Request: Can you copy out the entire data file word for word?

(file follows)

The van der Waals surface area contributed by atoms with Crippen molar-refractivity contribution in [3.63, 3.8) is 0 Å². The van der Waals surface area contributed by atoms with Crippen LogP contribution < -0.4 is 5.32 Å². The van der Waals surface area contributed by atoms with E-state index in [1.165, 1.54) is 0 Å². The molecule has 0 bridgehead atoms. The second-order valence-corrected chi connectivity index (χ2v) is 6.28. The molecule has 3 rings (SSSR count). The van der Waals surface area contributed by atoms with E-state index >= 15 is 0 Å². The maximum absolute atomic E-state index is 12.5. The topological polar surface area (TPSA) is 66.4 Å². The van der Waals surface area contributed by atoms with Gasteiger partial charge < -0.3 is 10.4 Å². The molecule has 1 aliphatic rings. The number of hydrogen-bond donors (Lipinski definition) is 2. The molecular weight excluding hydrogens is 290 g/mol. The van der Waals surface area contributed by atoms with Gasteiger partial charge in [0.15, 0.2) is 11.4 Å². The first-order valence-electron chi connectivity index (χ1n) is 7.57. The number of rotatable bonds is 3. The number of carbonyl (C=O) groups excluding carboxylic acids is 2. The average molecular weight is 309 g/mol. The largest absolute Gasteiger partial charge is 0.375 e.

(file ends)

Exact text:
The van der Waals surface area contributed by atoms with Crippen molar-refractivity contribution in [3.63, 3.8) is 0 Å². The van der Waals surface area contributed by atoms with Crippen LogP contribution < -0.4 is 5.32 Å². The van der Waals surface area contributed by atoms with E-state index in [1.165, 1.54) is 0 Å². The molecule has 0 bridgehead atoms. The second-order valence-corrected chi connectivity index (χ2v) is 6.28. The molecule has 3 rings (SSSR count). The van der Waals surface area contributed by atoms with E-state index >= 15 is 0 Å². The maximum absolute atomic E-state index is 12.5. The topological polar surface area (TPSA) is 66.4 Å². The van der Waals surface area contributed by atoms with Gasteiger partial charge < -0.3 is 10.4 Å². The molecule has 1 aliphatic rings. The number of hydrogen-bond donors (Lipinski definition) is 2. The molecular weight excluding hydrogens is 290 g/mol. The van der Waals surface area contributed by atoms with Gasteiger partial charge in [0.15, 0.2) is 11.4 Å². The first-order valence-electron chi connectivity index (χ1n) is 7.57. The number of rotatable bonds is 3. The number of carbonyl (C=O) groups excluding carboxylic acids is 2. The average molecular weight is 309 g/mol. The largest absolute Gasteiger partial charge is 0.375 e.